The Joys Of Modern Life: 39. Greasy Spoons

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The Independent Culture
WHENEVER I am away for more than a month, an explosion of alarming expat tendencies resets my heart to Greenwich Mean Time. Yet those longings are not for some Jerusalem-drenched vision of green, but for a particular fug of grease, steam and wiped Formica. I twitch for baked beans, mahogany- hued tea and stained tabloids served in a rising babble of shouts and roadworks - in short, the sweet sorrow of the greasy spoon.

It's a particular world, so English and yet so Italian; unfriendly to a spectacular degree, with a crashing of crockery and communication in barks; or a home from home, your own lard-splattered sitting-room extension. Either way, I'm in my natural element. It's that precise, entirely predictable, nasty deliciousness, that gets me running, like a fool, to the "English" cafe Tea and Sympathy in New York if I'm away for too long, baying after the scent of comfort. It means that in London I barely move.

I'm never so relaxed as when sitting in a greasy spoon. The joy lies in the atmosphere of speckled lino, fly-spattered blinds, sunlight filtered through smeared windows to hit a cloud of steam, and an eternal war between bleach and grease. It's the language: the specials, the swarming apostrophes, the gunfire demands for a slice, a jacket, a serving of bubble. It's the smear-transparent pages of tabloids with sudden bright orange crusts from which you fear ghastly diseases but which you carry on reading.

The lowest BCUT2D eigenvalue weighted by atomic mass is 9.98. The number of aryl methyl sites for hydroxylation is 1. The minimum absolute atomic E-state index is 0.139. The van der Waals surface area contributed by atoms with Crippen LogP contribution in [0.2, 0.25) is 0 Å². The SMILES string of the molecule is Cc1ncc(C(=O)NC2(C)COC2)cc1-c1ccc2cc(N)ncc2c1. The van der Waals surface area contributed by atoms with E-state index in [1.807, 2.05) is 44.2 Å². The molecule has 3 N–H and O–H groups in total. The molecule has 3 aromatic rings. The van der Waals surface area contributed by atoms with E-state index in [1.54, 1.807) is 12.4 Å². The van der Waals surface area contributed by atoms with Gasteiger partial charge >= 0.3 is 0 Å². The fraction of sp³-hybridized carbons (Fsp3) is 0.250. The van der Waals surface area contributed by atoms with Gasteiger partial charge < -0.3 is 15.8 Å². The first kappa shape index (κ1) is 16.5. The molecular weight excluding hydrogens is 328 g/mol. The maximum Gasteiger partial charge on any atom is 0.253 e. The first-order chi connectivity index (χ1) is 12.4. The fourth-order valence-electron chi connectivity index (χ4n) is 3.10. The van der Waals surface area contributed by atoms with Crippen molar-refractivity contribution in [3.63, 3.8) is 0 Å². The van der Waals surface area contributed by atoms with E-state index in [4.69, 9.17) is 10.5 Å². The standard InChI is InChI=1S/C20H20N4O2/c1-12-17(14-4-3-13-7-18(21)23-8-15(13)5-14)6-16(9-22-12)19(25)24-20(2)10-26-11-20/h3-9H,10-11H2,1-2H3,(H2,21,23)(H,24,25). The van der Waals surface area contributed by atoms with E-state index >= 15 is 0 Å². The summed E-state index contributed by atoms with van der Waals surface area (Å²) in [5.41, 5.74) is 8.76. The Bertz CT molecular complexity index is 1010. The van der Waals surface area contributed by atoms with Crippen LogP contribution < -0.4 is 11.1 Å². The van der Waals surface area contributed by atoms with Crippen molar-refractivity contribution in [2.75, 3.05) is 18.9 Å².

My favourite cafe is Andrew's Restaurant, in Clerkenwell, London. There, to its murky beauty, its comforts and kindnesses, my thoughts home in from all corners of the world. With its vinyl and nicotine, its plastic menus and eternal goodwill, it's like a day-care centre for artists, window cleaners, gay activists, barristers, ITN presenters and escapers from rehabilitation centres. A dear and beloved Italian septuagenarian called Joanna owns, manages and serves. Cheeky lads call her "Mum"; care- in-the-community recipients roll up in jogging-pants and stained anoraks and treat her like a saviour. She's my namesake, duenna and dispenser of welcoming kisses and weak tea in the white-toast heaven that fuels my work.

The joy lies in the strange but distinctive juxtapositions that exist so happily in the classic greasy spoon: the misspellings, the "crispolini" and brown sauce, prawns and avocado, the industrial drill of the coffee machine, the sludge, dribble and snowy white napkins. I am so in love with my favoured local that I generally settle for the utter predictability of baked potatoes or toasted cheese-and-tomato sandwiches, and am resistant to offers of sea bass, truffle risotto or purple sprouting broccoli elsewhere. If someone wants to meet for lunch, they must come to Andrew's, where I sit with a half-written novel and an eighth cup of tea. There I remain, stubborn and despotic. I will not venture away from that roaring of buses and array of specials.

The greasy spoon is as English and comforting as an Indian takeaway before a bath, as dark and smelly as the London Underground, as entertaining as a scandal-high party. It beats any number of suspect coffee bars given to high stools, discomfort and pavement posing.